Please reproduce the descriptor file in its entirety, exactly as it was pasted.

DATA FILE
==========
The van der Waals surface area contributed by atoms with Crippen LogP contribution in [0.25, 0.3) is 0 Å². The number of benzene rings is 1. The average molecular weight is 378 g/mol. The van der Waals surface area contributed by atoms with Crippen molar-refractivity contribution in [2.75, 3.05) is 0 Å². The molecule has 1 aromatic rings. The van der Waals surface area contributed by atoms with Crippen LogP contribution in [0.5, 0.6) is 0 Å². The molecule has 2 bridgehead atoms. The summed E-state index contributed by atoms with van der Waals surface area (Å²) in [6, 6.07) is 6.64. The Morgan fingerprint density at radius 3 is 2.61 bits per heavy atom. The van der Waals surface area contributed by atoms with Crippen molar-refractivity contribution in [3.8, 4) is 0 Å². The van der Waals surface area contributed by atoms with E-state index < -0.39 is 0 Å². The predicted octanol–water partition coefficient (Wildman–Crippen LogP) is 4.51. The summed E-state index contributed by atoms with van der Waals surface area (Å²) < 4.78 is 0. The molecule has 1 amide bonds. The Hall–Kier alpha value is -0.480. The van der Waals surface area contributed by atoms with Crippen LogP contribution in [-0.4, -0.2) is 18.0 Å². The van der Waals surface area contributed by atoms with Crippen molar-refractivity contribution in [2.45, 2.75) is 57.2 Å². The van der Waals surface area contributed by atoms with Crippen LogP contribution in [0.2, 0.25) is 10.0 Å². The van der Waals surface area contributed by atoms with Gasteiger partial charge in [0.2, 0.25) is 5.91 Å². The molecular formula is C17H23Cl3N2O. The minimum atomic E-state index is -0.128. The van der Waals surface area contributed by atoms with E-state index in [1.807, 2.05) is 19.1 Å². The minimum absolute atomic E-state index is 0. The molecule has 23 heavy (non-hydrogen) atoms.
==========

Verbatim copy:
The van der Waals surface area contributed by atoms with Crippen LogP contribution in [0.25, 0.3) is 0 Å². The number of benzene rings is 1. The average molecular weight is 378 g/mol. The van der Waals surface area contributed by atoms with Crippen molar-refractivity contribution in [2.75, 3.05) is 0 Å². The molecule has 1 aromatic rings. The van der Waals surface area contributed by atoms with Crippen LogP contribution in [0.5, 0.6) is 0 Å². The molecule has 2 bridgehead atoms. The summed E-state index contributed by atoms with van der Waals surface area (Å²) in [6, 6.07) is 6.64. The Morgan fingerprint density at radius 3 is 2.61 bits per heavy atom. The van der Waals surface area contributed by atoms with Crippen molar-refractivity contribution in [3.8, 4) is 0 Å². The van der Waals surface area contributed by atoms with E-state index < -0.39 is 0 Å². The predicted octanol–water partition coefficient (Wildman–Crippen LogP) is 4.51. The summed E-state index contributed by atoms with van der Waals surface area (Å²) < 4.78 is 0. The molecule has 1 amide bonds. The Hall–Kier alpha value is -0.480. The van der Waals surface area contributed by atoms with Crippen LogP contribution in [-0.4, -0.2) is 18.0 Å². The van der Waals surface area contributed by atoms with Crippen molar-refractivity contribution in [2.45, 2.75) is 57.2 Å². The van der Waals surface area contributed by atoms with Crippen LogP contribution in [0.2, 0.25) is 10.0 Å². The van der Waals surface area contributed by atoms with Gasteiger partial charge in [0.2, 0.25) is 5.91 Å². The molecular formula is C17H23Cl3N2O. The minimum atomic E-state index is -0.128. The van der Waals surface area contributed by atoms with E-state index in [1.807, 2.05) is 19.1 Å². The minimum absolute atomic E-state index is 0. The molecule has 23 heavy (non-hydrogen) atoms.